International Freight Forwarder and Customs Broker Based in China

Understanding Incoterms in Ocean Freight Shipping

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Having an extensive knowledge of incoterms is crucial for anyone involved in international trade — the buying and selling of goods across borders. Ocean freight shipping is the most popular and feasible mode of transportation in international trade that heavily depends on a steadfast infrastructure.

Incoterm is a standardized trade term used by traders in contracts. It clarifies the role of both the buyer and seller in this transactional arrangement. For example, the contract establishes which party will bear the cost of the transportation of goods should they get damaged along the way. When both parties understand their responsibility, the process becomes more efficient and compliant.

In this article, we’ll explain what incoterm is in detail and its role in ocean freight shipping and global commerce in general.


What Are Incoterms?


Also known as International Commercial Terms, incoterms is a contractual term in international trade that clarifies the role of all parties involved. It specifies who handles the shipping cost, who handles custom clearance, and so on and so forth. The idea is to add clarity and minimize chances of misunderstanding to make international trade not only more structured, seamless, and well-regulated.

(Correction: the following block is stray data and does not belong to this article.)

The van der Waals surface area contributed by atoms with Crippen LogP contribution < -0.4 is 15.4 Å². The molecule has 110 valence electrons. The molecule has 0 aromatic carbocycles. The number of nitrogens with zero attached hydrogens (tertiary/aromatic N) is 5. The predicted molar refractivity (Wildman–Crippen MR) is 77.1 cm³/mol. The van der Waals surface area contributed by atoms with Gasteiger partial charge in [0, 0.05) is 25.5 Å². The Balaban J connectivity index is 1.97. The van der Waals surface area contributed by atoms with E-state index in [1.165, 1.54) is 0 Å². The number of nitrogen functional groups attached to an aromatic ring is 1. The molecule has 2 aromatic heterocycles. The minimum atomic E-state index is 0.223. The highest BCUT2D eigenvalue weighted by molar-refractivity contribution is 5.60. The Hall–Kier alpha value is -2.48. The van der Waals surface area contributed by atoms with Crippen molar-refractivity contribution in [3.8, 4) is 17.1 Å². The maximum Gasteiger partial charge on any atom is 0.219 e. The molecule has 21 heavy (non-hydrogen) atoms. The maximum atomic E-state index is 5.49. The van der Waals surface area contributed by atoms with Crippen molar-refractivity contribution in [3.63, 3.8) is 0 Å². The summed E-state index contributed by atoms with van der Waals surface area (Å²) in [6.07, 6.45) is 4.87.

It was standardized by the International Chamber of Commerce (ICC) in 1936. Incoterms are regularly revised to reflect latest political and economical developments to streamline international trade and keep everything transparent.

The role of incoterms in international trade cannot be disputed — not only does it clearly define who is responsible for what in a deal, it also minimizes chances of altercations between the involved parties.


The Role of Incoterms in Ocean Freight Shipping


Distribution Of Responsibilities And Clarity


Incoterms is an essential part of international trade, especially in light of ocean freight shipping. From the loading and unloading of cargo to taking care of custom regulations, there are several tasks involved in ocean freight shipping. This increases chances of misunderstanding, or worse, legal disputes.

Incoterm is a term that clarifies the role of each party; making the process more systemic and easy.


Cost Allocation And Risk Management


Incoterms establish the role of each party, making the allocation of cost wider and simpler. It also effectively handles the financial risks involved.

This way, the party responsible for the payment of transport is well-aware as well as the one responsible for insurance. Should there be any damage along the way, the buyer and seller would know who has to pay for the damaged goods. It makes the process more transparent and the operations more organized.


Negotiations And Execution


Incoterm has a standardized framework that international trade follows. It clearly defines the responsibilities of both buyer and seller, it distributes costs effectively, it handles insurance and mitigates risks, and highlights the terms and conditions of sale itself.

This way, both buyer and seller have a reference point to look into to avoid unnecessary and exhausting discussions, sometimes even legal disputes. When there is a legalized guideline, negotiations become fair and simple.